SpaceX has completed a key pre-launch objective with the Static Fire of their Falcon 9 v1.1 rocket at Cape Canaveral’s SLC-40. However, the vehicle’s mission has been delayed from its Sunday launch to a TBD (To Be Decided) target, after the customer noted they wished to conduct additional testing on their six ORBCOMM satellites.
Falcon 9 v1.1 Static Fire:
Delays for rocket launches are commonplace, with SpaceX not immune from having to reschedule their missions.
Many factors come into play during a pre-launch flow, such as the availability of the Range, weather – even before the launch, such as rollout constraints – along with the requirement to ensure the rocket and payload are in good health.
Everything needs to be right to provide the vehicle and payload the best possible chance of a successful launch, given there are no second chances once the rocket rises off the pad.
One of the primary elements to ensure the rocket is ready to go in a Falcon 9 flow is the Static Fire.
Also known as the Hot Fire test, the effort relates to ensuring that the pad’s fueling systems – and the launch vehicle – function properly in a fully operational environment, with numerous requirements to be successfully proven via such a test, such as the engine ignition and shut down commands, which have to operate as designed, and that the Merlin 1D engines perform properly during start-up.
Tasks also include a full propellant loading sequence, launch countdown operations, engine ignition operations and testing of the pad’s high volume water deluge system.
The Static Fire was set to take place on Thursday. However, the flow was delayed by “weather” surrounding the rocket’s departure from the hanger on to the launch pad – per L2′s coverage of the mission’s flow to launch.
The Static Test provides a dress rehearsal for the actual launch, with controllers first conducting a poll to allow for the loading of Falcon 9′s RP-1 propellant with liquid oxygen oxidizer two hours and thirty five minutes before T-0.
This was followed with fuel and Thrust Vector Control (TVC) bleeding on the second stage, performed at T-1 hour.
At T-13 minutes, a final flight readiness poll was required, with a final hold point at T-11 minutes.
Per the countdown procedures, the tasks then entered the terminal count ten minutes before ignition, followed by the launch vehicle being transferred to internal power at four minutes and forty six seconds before T-0.
The Flight Termination System (FTS), used to destroy the rocket in the event of a problem during an actual launch, was armed three minutes and eleven seconds before launch, and seven seconds later oxidizer topping was concluded.
Pressurization of the propellant tanks followed, and while a Wet Dress Rehearsal (WDR) – which are no longer required for the Falcon 9 – would have concluded the test at around T-5 seconds, the Static Fire continued the count through to ignition.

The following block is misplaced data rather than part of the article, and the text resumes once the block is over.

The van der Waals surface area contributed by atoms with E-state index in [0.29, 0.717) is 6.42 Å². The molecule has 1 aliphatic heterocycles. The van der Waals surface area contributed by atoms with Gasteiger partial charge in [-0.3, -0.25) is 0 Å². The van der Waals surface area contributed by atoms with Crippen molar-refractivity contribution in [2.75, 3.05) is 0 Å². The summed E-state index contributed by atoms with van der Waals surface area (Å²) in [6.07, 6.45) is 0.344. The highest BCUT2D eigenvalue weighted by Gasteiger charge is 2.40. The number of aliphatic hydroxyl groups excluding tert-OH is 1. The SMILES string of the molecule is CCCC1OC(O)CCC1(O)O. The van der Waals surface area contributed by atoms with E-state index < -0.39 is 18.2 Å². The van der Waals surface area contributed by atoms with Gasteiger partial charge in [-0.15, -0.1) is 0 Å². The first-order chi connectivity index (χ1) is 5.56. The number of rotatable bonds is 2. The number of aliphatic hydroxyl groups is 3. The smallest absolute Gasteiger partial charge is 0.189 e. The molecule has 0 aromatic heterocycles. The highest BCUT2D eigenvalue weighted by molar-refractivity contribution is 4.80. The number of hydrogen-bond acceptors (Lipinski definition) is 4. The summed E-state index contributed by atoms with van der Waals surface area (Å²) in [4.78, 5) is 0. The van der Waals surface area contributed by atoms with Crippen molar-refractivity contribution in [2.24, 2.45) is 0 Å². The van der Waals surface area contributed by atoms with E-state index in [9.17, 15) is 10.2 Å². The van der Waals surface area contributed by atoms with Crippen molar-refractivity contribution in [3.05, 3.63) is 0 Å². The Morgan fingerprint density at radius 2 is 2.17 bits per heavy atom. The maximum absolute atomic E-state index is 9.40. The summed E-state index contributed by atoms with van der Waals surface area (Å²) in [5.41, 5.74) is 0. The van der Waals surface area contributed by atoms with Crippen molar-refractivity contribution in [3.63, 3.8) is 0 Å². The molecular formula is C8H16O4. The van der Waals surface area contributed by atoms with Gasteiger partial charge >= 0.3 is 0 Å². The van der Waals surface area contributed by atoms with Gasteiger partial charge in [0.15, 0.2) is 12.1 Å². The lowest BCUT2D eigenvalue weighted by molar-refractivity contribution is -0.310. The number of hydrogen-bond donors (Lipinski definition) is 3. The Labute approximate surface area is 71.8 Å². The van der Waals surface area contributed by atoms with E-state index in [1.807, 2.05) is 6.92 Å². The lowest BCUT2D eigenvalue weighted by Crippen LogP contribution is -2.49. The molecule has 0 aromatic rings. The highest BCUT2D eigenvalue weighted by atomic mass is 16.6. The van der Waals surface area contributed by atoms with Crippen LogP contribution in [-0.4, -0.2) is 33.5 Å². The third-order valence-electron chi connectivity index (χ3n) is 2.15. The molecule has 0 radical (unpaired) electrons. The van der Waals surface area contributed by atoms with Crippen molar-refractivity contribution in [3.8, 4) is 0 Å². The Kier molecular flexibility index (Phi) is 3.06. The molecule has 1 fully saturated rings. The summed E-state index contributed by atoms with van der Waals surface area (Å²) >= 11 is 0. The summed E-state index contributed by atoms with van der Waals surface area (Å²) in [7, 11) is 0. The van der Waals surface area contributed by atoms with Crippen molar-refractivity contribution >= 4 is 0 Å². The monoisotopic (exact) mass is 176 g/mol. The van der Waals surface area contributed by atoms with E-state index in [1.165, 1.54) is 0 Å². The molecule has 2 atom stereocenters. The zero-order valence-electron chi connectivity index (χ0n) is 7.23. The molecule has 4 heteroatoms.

A short burst of the Merlin ID engines on the core stage of the F9 then took place – noted per L2 coverage as a few seconds prior to 15:30 local time – which allows for validation data to be gained on the health of the vehicle and pad systems.
With the required engine and vehicle data collected, detanking operations follows for the rest of the day, followed by the lowering on to the Transporter Erector and rollback to the hanger.
Sources note the test was successful, with a smooth flow to ignition – bar some initial weather constraints – with the firing also proving engineers have fixed the problem surrounding the rocket’s helium pressurization system that scrubbed Static Fire last month.
A Launch Readiness Review (LRR) is expected to still take place in the coming days, as much as there is no firm launch date following the decision – taken on Friday – not to press ahead with Sunday’s launch.
While there are Eastern Range considerations, due to a maintenance window that is about to begin, the latest delay was attributed to the payload – six ORBCOMM OG-2 satellites.
“ORBCOMM’s 6 OG2 satellites were re-encapsulated on Wednesday (ahead of) proceeding toward a static test fire of the rocket on Friday, June 13,” noted the customer. Their previous issue with the satellites caused the initial delay of the launch to Sunday.
“All six satellites have completed additional testing and are functioning as expected. In an effort to be as cautious as possible, it was decided to perform further analysis to verify that the issue observed on one satellite during final integration has been fully addressed.
“The additional time to complete this analysis required us to postpone the OG2 Mission 1 Launch. We are working with SpaceX to identify the next available launch opportunity, and we will update the schedule shortly.”
As of the time of the Static Fire, L2 information noted the latest NET (No Earlier Than) launch date is now June 20. However, it is not yet known if that target has received Range approval.
(Images: SpaceX, NASA, Jacques van Oene/Spacepatches.nl and via L2′s Special Sections. L2 SpaceX section now includes thousands of unreleased images from all Dragon ISS missions – including CRS-3)
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